As part of the five-year cessation of waiver clause in Cabotage regime, the Nigerian Maritime Administration and Safety Agency (NIMASA) has announced that importation of certain categories of vessels will be stopped by the federal government by 2022.
Some categories of vessels will be stopped from being imported into Nigeria from 2022 in order to further strengthen capacity of local ship building facilities.
Speaking over the weekend at a press conference in Lagos, the director general of Nigerian Maritime Administration and Safety Agency (NIMASA), Dr. Dakuku Peterside stated that the decision to ban importation of vessels was taken by NIMASA and has been approved by the Ministry of Finance and necessary government organs.
He said that by 2022, the Central Bank of Nigeria (CBN) would stop granting foreign exchange, and the Nigeria Customs Service would stop issuing permit accordingly to importers of vessels.
The Cabotage Act 2007 was designed to empower indigenous operators to build ship in Nigeria and provide local capacity to run the ships.
According to Peterside, the agency drew up a Cabotage Waiver Cessation plan and discovered that the main reason why the Cabotage Act failed to work was as a result of the abuse of the waiver clause.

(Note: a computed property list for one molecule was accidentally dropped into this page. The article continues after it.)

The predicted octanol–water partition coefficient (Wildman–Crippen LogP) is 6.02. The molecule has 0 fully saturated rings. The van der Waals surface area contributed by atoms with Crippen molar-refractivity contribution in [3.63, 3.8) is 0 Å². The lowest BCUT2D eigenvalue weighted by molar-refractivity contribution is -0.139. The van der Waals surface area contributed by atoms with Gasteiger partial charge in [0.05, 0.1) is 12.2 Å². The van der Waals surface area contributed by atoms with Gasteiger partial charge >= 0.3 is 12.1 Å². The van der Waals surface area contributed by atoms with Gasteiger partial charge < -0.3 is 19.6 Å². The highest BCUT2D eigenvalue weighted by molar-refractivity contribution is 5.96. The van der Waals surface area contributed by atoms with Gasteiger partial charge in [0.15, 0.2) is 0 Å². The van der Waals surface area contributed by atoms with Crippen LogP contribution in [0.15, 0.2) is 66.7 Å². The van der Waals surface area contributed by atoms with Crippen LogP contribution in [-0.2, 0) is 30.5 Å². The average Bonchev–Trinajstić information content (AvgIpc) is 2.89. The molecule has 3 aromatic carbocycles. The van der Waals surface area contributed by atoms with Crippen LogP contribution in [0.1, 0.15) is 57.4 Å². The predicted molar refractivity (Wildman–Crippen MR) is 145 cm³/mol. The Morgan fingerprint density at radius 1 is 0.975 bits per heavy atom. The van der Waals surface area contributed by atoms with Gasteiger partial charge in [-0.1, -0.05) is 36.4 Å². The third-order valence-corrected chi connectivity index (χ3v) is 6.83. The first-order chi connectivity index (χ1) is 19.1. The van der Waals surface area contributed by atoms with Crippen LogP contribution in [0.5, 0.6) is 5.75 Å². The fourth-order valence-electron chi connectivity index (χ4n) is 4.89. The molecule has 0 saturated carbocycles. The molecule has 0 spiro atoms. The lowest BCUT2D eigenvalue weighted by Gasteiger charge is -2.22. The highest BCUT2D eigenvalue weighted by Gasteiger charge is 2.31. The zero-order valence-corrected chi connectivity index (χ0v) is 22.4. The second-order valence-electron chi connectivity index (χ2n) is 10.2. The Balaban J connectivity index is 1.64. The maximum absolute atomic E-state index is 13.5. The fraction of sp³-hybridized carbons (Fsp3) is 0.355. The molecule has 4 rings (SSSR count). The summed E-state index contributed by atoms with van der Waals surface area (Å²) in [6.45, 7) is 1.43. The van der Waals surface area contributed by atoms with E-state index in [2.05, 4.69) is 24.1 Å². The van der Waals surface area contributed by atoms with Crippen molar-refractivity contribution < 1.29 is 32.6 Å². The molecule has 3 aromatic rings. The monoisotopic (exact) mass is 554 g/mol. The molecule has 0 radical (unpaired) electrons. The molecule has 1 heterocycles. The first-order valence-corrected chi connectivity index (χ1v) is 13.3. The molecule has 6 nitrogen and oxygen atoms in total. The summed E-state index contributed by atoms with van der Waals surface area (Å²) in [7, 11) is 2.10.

“One of the gaps we have identified is the abuse of the waiver regime, we realised that if we have to stop the waiver in its entirety, then we must begin to build certain categories of vessels here and stop importation of certain forms of vessels into the country, we have Nigerians trained to man all forms of vessels”
“We have commenced a number of engagements including with welders who would be involved with building of vessels, with entities of government who would be involved in aluminium production, steel development and other components required to build vessels”
“By the year 2022, certain categories of vessels would no longer be allowed to be imported into the country, the CBN will not give the forex, the Nigeria Customs would not issue any forms of permit. It is going to be graduated, and at the end, no vessel would be imported again” he said
Peterside revealed that NIMASA is working with the Nigerian Content Development and Monitoring Board (NCDMB) in an MoU to engage in joint ship building.
“We now have a common yardstick for categorisation of vessels, we have a five-year forecast of vessel demand. This is to notify the Nigerian builders” he said
Peterside said there has been a general improvement in the vessels on NIMASA’s Special Cabotage Register.
According to him, between 2008 and 2019, the agency had 125 new vessels in her Cabotage register, representing 33% increase when compared 94 that was registered in 2018.
On Cabotage implementation, he confirmed that “In 2016, we boarded a total of 554 Cabotage vessels, but in 2018, we boarded 1,035 Cabotage vessels. Enforcement is not the only thing but compliance”
“We have stepped up the enforcement and it is beginning to yield results.
Before now we had only 234 vessels registered to participate in Cabotage trade, but by 2019 there has been an improvement, we used to have 234, but now we have 291″.
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